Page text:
Chinese Philosophy, Ethics Discussed at NEH Seminar
American philosophers with a background in virtue ethics will convene this
summer at Wesleyan to explore Chinese philosophy.
The six-week seminar, titled “Traditions into Dialogue: Confucianism and
Contemporary Virtue Ethics,” will take place July 7 through Aug. 15 at the
Mansfield Freeman Center for East Asian Studies. The event is funded by a
$128,000 grant from the National Endowment for the Humanities, an
independent grant-making agency of the U.S. government dedicated to
supporting research, education, preservation, and public programs in the
humanities. Fifteen participants, all doctorates in philosophy, will receive
stipends to support their attendance at the seminar.
to seminar co-director Stephen Angle, associate professor of philosophy,
associate professor of East Asian studies and chair of the Philosophy
Department (at right), virtue ethics has experienced a recent revival.
“Virtue ethics was the predominant approach to ethical theorizing in the
ancient Western world, but in modern times virtue ethics was largely
dormant,” Angle explains. “In the past few decades, partly as a result of
dissatisfaction with the dominant utilitarian and Kantian traditions, virtue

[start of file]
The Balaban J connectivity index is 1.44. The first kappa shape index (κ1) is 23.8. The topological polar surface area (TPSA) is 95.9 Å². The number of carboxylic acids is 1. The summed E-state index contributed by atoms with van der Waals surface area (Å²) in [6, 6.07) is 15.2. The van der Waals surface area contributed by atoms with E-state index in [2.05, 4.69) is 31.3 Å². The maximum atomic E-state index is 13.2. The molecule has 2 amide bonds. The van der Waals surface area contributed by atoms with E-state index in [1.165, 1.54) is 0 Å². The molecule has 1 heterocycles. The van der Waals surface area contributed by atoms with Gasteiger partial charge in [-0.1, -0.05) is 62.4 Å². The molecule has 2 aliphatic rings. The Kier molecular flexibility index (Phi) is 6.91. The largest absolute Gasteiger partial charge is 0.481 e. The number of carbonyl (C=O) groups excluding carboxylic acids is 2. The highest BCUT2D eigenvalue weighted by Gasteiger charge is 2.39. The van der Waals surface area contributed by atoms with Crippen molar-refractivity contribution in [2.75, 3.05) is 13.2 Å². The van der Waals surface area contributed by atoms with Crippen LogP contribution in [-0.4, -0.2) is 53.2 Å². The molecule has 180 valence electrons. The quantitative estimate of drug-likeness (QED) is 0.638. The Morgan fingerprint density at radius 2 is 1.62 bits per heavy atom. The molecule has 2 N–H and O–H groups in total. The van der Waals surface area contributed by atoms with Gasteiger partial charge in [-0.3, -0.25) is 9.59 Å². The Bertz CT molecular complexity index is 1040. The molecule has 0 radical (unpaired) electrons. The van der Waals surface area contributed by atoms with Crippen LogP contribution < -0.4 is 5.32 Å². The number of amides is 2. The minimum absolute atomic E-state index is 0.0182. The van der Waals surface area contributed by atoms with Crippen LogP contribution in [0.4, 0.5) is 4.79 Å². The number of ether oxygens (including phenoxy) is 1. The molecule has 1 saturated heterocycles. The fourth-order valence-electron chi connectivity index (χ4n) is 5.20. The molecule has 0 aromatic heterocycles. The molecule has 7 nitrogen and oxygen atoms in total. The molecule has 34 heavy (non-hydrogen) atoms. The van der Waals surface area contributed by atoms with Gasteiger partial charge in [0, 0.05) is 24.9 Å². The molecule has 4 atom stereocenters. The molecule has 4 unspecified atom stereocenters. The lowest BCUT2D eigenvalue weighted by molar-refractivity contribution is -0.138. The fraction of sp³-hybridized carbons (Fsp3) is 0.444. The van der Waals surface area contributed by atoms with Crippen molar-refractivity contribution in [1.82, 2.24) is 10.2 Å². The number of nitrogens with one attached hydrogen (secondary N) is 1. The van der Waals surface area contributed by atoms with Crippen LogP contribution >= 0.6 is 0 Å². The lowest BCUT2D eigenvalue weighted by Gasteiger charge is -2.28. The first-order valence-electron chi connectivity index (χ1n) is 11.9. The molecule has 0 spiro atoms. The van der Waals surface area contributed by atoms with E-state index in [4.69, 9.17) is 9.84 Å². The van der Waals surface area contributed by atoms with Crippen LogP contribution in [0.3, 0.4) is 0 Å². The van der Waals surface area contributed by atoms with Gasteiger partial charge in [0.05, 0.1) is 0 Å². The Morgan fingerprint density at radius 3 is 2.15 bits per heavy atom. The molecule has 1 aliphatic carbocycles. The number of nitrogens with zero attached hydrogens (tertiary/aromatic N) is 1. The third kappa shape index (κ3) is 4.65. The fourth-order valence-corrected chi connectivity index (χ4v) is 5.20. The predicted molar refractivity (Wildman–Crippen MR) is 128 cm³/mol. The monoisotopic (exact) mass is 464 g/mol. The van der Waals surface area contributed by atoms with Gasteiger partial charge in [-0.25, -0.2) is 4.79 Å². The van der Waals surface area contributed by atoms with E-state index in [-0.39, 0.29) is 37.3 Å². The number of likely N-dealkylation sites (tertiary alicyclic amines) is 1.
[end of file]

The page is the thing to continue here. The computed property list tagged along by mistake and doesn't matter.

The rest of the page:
ethics has made a comeback, and it now stands as a leading direction of
research in academic moral philosophy.”
The summer seminar is geared to stimulate new philosophical growth through
broadening the sources drawn on by contemporary virtue ethicists, or those
interested in virtues more generally, to include the Confucian tradition.
Each week of the seminar will be devoted to a particular Confucian thinker
including Confucius (551-479 BC) and the Analects, Mencius, Xunzi, Zhu Xi,
Wang Yangming, and Dai Zhen. Supporting topics include use of specialized
electronic resources relevant to Chinese philosophy; relevant background in
Chinese history; basics of the Chinese language and the various systems for
romanizing it; and the large topic of translation, both of texts and of
particular terms. The seminar also will feature several guest lectures which
will be open to the public.
“Our goal this summer is to provide a context in which participants can
develop the familiarity with Confucianism that they need in order to begin
using it in their research and teaching,” Angle says. “We also hope to
initiate an ongoing conversation about the ways in which putting
Confucianism into dialogue with other work in virtue ethics can contribute
In addition to the seminar, participants will be invited to present a paper
at a conference on “Confucianism and Virtue Ethics” that will bring Chinese
and American scholars together in Beijing during the summer of 2009. Angle
and his co-director Michael Slote, a prominent professor of ethics from the
University of Miami, are also collaborating on planning this conference.
For more information on the seminar, go to
By Olivia Bartlett, The Wesleyan Connection